Ever feel like there is simply too much to juggle?
As busy entrepreneurs or career driven professionals, we want to have it all.
Many of us know we can’t DO it all, so we become proficient at getting support.
Even so, there are some things that NO ONE can do in place of us, and many are left with simply juggling too much, especially, for some, when the holidays hit.
I’ve finally listened to Gary Keller’s The One Thing on Audible and wanted to share a piece from it:
Balance and Counterbalance
You may know that balance is a lie, especially if you are a parent or a business owner (or both), but do you know what to do about that?
You know the middle is boring and that the good stuff happens on either extreme, but how do you play at the extremes without hurting yourself or those who matter most to you?
The answer, per Keller, is Counterbalance.
He looks at your work life and your personal life. In short, business, family, relationships, integrity…
He compares these different areas to balls.
He notes that you apply counterbalance to each of these areas, but in different ways.
Counterbalance is simply about prioritizing.
What’s most important? Do that (hence, the name of the book).
He notes that with work, you go extreme with counterbalance. While you play harder at work at times, you also can neglect it more at times too.
With your personal life, your extremes aren’t as high and low.
You go a bit more moderate.
He states to “never forgo family for work.”
Extreme with your creativity. Moderate with your loved ones.
What about when it’s all tangled up?
When your business is your love, like another family member?
An extension of your personal life, part of who you are?
I think for people like us, who value our work so much, we all need to remember to put it in its place sometimes. At the same time, sometimes its place is super important.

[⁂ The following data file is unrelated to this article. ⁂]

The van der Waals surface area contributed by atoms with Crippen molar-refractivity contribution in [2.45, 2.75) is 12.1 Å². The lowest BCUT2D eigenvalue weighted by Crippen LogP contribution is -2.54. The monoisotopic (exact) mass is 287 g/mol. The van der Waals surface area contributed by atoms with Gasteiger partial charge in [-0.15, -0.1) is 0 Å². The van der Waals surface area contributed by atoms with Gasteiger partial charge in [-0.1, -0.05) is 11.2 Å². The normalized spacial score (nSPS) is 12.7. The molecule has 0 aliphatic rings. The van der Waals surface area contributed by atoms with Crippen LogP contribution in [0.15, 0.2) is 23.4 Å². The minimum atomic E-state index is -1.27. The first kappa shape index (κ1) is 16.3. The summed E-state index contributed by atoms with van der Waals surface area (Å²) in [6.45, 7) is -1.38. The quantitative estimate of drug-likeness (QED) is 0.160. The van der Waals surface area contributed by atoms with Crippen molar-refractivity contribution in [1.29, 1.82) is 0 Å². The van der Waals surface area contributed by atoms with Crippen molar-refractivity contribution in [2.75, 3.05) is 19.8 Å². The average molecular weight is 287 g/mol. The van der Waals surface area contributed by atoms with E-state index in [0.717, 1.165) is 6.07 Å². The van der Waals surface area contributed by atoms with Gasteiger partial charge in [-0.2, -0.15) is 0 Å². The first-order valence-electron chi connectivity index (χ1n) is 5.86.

It’s a personal answer for each of us how far beneath, next to or above our living children our business children our.
Gary Vaynerchuk addresses this question a bit in his book #AskGaryVee: One Entrepreneur’s Take On Leadership, Social Media and Self-Awareness.
The answer is different for all of us.
What’s important – as Gary Vee stresses in other parts of his book – is self-awareness.
Don’t just work all the time because of the validation you think you get from it.
Or because you think you have to spend 12 hours a day at something only to feel accomplished when you really just want to be with the people you love.
By the same token, don’t cut your work short when you’re on fire with it because of an obligation to see your family if they’d be totally happy with you spending a few extra hours on your latest project.
Know what YOUR priorities are.
While I agree with Keller that we have to be mindful of the more delicate and precious things in our lives, as businesses can always be rebuilt and relationships and health may not always be as forgiving (despite often being so forgiving), we all have different set points on the rubber-glass scale of balls.
Also, business is relationships and requires just as much integrity as personal life.
Sometimes our work balls can’t give as much bounce as one might think.
At different times our glass balls have thinner or thicker skins and need more or less TLC.
In your personal relationships, the stronger you are connected, the hardier the ball. The more you take care of that ball, the more you’ll be connected.
Your partner will be more likely to support you in business when they know how important they are to you (and if they aren’t supportive in business, check this out).
Just make sure to be in INTEGRITY with yourself, your desires, what’s best for you AND your family.
So when you’re on your death bed, you’ll feel good.
At that point, if not already, you’ll realize no one’s evaluation of your life matters but your own.
To your greatest possibility,
P.S. To have the strongest most resilient balls, you need connection.
As an entrepreneur, there are 12 key connections you need to skyrocket your success and satisfaction.
Find out what they are by clicking here.
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